Experience the joy of soaring at presentation

People from around the world come to Carson Valley for the soaring and the Carson Valley Vanguard Coalition wants locals to understand why.

Residents will get a chance to view the sport through the eyes of Gavin Wills, a world-renowned soaring pilot from Omarama, New Zealand, at 7 p.m. Wednesday, at Carson Valley Middle School.

Carson Valley and a major portion of central Nevada provide world-class conditions found in only a few other places around the globe, he said.

In addition to "the wave," a phenomenon stretching along the eastern side of the Sierra that allows gliders to stay aloft for hours, strong thermal updrafts all over central Nevada can propel gliders 1,000 to 2,000 feet per minute.

"Flyers can climb high very quickly and can go long distances here," Wills said. "They can fly from one side of Nevada to the other in a single flight."

Those conditions and the services offered have attracted Wills to Carson Valley. He teaches advanced cross-country soaring skills in Carson Valley for a few months each year with his partners G Dale and Lemmy Tanner.

"I'm here because I love the place," he said.

The group spends the rest of their time teaching in Omarama, New Zealand, their primary base of operations.

"We don't make any money. The real profit is the people we meet and the adventures we have," he said. "But we do well enough and we're very good at what we do. We have students from all over the world, including Scotland, Austria, Australia and New Zealand."

Wills, who won the national glider championship just outside Cedar City, Ut., last year, said the sport has a low profile but it's an important part of the local tourist industry. Soaring makes Carson Valley a destination rather than a point of interest, he said.

"Glider pilots aren't self-promoters, so the sport isn't well understood," he said. "But overseas visitors that come here for the soaring will drop thousands of dollars in a couple of weeks."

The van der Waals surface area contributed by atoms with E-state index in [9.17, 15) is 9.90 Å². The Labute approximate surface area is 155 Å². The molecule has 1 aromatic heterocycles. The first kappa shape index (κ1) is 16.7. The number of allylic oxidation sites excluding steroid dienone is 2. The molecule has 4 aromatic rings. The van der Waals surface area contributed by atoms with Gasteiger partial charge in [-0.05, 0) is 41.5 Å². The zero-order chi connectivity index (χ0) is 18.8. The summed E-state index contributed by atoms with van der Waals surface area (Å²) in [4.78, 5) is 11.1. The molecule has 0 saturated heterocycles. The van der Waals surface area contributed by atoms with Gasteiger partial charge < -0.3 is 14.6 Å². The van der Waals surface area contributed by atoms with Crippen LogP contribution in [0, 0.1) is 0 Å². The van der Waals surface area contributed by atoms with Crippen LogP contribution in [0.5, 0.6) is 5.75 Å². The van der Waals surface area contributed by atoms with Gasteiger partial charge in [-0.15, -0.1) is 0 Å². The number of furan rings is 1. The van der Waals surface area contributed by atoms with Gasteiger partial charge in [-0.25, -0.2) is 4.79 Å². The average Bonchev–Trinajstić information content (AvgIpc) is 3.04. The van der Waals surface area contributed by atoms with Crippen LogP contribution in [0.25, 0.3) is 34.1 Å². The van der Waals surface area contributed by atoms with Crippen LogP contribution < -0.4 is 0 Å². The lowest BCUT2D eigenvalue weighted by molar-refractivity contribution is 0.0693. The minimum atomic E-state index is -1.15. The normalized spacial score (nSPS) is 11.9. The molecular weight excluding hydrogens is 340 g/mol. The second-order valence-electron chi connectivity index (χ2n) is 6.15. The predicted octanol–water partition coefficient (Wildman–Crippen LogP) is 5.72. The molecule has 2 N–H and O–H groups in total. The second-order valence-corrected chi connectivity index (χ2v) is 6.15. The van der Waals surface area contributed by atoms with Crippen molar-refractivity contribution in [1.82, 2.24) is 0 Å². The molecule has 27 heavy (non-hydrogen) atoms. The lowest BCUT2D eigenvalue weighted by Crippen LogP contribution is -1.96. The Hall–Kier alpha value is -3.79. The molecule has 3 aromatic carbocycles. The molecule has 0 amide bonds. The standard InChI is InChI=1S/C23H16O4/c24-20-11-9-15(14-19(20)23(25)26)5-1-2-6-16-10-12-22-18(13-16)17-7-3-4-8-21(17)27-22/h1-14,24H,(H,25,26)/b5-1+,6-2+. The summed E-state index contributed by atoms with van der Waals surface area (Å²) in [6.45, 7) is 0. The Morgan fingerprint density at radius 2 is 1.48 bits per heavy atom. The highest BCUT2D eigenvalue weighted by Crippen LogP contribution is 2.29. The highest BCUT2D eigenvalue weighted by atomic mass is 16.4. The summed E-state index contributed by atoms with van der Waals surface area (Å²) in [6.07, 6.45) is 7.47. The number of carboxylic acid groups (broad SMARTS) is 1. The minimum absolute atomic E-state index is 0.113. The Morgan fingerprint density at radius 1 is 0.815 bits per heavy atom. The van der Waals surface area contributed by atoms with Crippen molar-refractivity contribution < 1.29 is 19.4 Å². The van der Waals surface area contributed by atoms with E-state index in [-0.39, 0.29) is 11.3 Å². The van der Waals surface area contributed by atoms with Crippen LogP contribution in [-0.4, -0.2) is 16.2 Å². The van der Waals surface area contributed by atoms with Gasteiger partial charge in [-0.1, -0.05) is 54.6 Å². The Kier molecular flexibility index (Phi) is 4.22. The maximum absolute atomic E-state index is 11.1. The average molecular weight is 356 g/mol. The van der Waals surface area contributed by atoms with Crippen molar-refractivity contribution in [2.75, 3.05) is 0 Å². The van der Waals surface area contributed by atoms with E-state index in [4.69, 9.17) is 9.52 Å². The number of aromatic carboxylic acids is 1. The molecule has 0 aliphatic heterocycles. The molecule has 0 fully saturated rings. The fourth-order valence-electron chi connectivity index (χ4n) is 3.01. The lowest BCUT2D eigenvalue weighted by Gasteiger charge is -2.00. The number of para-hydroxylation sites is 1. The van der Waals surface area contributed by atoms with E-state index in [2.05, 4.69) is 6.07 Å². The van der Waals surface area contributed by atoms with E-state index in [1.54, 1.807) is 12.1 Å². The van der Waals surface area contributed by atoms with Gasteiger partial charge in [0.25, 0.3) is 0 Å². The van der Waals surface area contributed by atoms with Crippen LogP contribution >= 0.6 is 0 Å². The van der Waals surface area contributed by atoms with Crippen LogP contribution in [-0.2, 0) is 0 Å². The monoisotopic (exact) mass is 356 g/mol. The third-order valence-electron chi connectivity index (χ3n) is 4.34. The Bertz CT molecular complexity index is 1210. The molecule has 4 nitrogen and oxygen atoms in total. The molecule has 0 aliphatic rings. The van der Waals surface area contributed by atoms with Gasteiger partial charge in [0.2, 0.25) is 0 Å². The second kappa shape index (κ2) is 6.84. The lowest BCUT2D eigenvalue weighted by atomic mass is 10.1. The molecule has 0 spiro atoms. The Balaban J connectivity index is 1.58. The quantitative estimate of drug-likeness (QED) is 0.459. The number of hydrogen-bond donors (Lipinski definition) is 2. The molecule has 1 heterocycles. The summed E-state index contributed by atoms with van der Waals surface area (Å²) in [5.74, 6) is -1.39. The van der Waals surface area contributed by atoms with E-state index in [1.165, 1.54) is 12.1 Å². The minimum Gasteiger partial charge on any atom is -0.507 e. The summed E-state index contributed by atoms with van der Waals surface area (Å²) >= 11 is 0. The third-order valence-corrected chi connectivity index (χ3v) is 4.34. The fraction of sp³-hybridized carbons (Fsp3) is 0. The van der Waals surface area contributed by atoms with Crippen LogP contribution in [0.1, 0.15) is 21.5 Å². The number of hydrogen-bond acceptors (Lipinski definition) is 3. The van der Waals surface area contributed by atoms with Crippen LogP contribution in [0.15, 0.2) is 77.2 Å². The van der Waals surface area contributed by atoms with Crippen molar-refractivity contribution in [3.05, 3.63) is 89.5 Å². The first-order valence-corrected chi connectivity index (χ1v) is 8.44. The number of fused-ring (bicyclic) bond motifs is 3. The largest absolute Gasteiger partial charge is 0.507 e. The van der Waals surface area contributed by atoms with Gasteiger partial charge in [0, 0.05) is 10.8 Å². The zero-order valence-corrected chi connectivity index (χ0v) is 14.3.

Human kind has inhabited the earth a couple million years. We've sailed the oceans for thousands of years, but only been in the air for about 100, Wills said.

"In another 50 years there will be glider flying telecast live," he said. "It will be much more spectacular than the Indy 500."

Born and raised in Omarama, New Zealand, Wills was educated in Christ Church and his resume is, well, crowded.

He's has worked as a mountaineering guide and owned his own helicopter skiing business, in both New Zealand and Colorado. He holds a degree in geology and once worked as an exploration geologist for Kennecott Copper Corp.

He always swore gliding would be his recreation and his other avocations would be his work, but he started teaching soaring about 10-11 years ago, he said.

Wills is married to New Zealand native Mandy and their blended family includes son George, 25, and daughter Cuillin, 13.

Wednesday's presentation is free and includes refreshments and door prizes.

The event is sponsored by the Carson Valley Vanguard Coalition, an organization dedicated to maintaining, protecting and promoting the Minden-Tahoe Airport as a community airport in a manner consistent with an environmentally friendly quality of life.

Susie Vasquez can be reached at svasquez@recordcourier.com or 782-5121, ext. 211.

What: Experience the Joy of Soaring presentation

When: 7 - 8:30 p.m. Wednesday

Where: Multi-purpose room at Carson Valley Middle School, 1475 Highway 395 South in Gardnerville


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